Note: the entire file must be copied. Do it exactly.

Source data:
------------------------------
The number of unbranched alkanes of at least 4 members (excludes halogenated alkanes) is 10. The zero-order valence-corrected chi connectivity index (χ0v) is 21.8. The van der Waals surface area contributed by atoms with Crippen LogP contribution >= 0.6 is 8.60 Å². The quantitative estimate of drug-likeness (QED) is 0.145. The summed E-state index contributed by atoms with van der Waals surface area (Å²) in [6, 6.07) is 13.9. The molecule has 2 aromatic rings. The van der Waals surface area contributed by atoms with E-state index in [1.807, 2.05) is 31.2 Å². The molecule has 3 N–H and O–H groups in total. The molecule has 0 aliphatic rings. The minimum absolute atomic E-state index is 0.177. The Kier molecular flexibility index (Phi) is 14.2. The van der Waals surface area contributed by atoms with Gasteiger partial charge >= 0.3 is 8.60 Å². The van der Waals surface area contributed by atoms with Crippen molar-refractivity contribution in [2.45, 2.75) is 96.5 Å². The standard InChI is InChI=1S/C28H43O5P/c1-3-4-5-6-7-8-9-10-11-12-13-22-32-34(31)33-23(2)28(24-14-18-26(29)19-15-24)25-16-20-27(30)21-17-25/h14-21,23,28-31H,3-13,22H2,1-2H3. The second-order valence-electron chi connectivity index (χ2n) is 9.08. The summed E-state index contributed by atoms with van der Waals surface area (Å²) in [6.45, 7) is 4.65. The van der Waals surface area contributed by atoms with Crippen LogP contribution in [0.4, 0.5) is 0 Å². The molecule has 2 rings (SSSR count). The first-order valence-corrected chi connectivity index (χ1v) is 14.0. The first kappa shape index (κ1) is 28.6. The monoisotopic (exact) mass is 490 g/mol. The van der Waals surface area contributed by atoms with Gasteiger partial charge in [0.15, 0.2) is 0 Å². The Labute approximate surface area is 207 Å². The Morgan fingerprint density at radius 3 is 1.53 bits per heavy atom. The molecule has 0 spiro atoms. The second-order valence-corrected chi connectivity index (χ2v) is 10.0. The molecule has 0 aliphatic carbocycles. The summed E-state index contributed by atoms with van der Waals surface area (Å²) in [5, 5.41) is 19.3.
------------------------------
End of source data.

The number of unbranched alkanes of at least 4 members (excludes halogenated alkanes) is 10. The zero-order valence-corrected chi connectivity index (χ0v) is 21.8. The van der Waals surface area contributed by atoms with Crippen LogP contribution >= 0.6 is 8.60 Å². The quantitative estimate of drug-likeness (QED) is 0.145. The summed E-state index contributed by atoms with van der Waals surface area (Å²) in [6, 6.07) is 13.9. The molecule has 2 aromatic rings. The van der Waals surface area contributed by atoms with E-state index in [1.807, 2.05) is 31.2 Å². The molecule has 3 N–H and O–H groups in total. The molecule has 0 aliphatic rings. The minimum absolute atomic E-state index is 0.177. The Kier molecular flexibility index (Phi) is 14.2. The van der Waals surface area contributed by atoms with Gasteiger partial charge >= 0.3 is 8.60 Å². The van der Waals surface area contributed by atoms with Crippen molar-refractivity contribution in [2.45, 2.75) is 96.5 Å². The standard InChI is InChI=1S/C28H43O5P/c1-3-4-5-6-7-8-9-10-11-12-13-22-32-34(31)33-23(2)28(24-14-18-26(29)19-15-24)25-16-20-27(30)21-17-25/h14-21,23,28-31H,3-13,22H2,1-2H3. The second-order valence-electron chi connectivity index (χ2n) is 9.08. The summed E-state index contributed by atoms with van der Waals surface area (Å²) in [6.45, 7) is 4.65. The van der Waals surface area contributed by atoms with Crippen LogP contribution in [0.4, 0.5) is 0 Å². The molecule has 2 rings (SSSR count). The first-order valence-corrected chi connectivity index (χ1v) is 14.0. The first kappa shape index (κ1) is 28.6. The monoisotopic (exact) mass is 490 g/mol. The van der Waals surface area contributed by atoms with Gasteiger partial charge in [0.15, 0.2) is 0 Å². The Labute approximate surface area is 207 Å². The Morgan fingerprint density at radius 3 is 1.53 bits per heavy atom. The molecule has 0 spiro atoms. The second-order valence-corrected chi connectivity index (χ2v) is 10.0. The molecule has 0 aliphatic carbocycles. The summed E-state index contributed by atoms with van der Waals surface area (Å²) in [5, 5.41) is 19.3.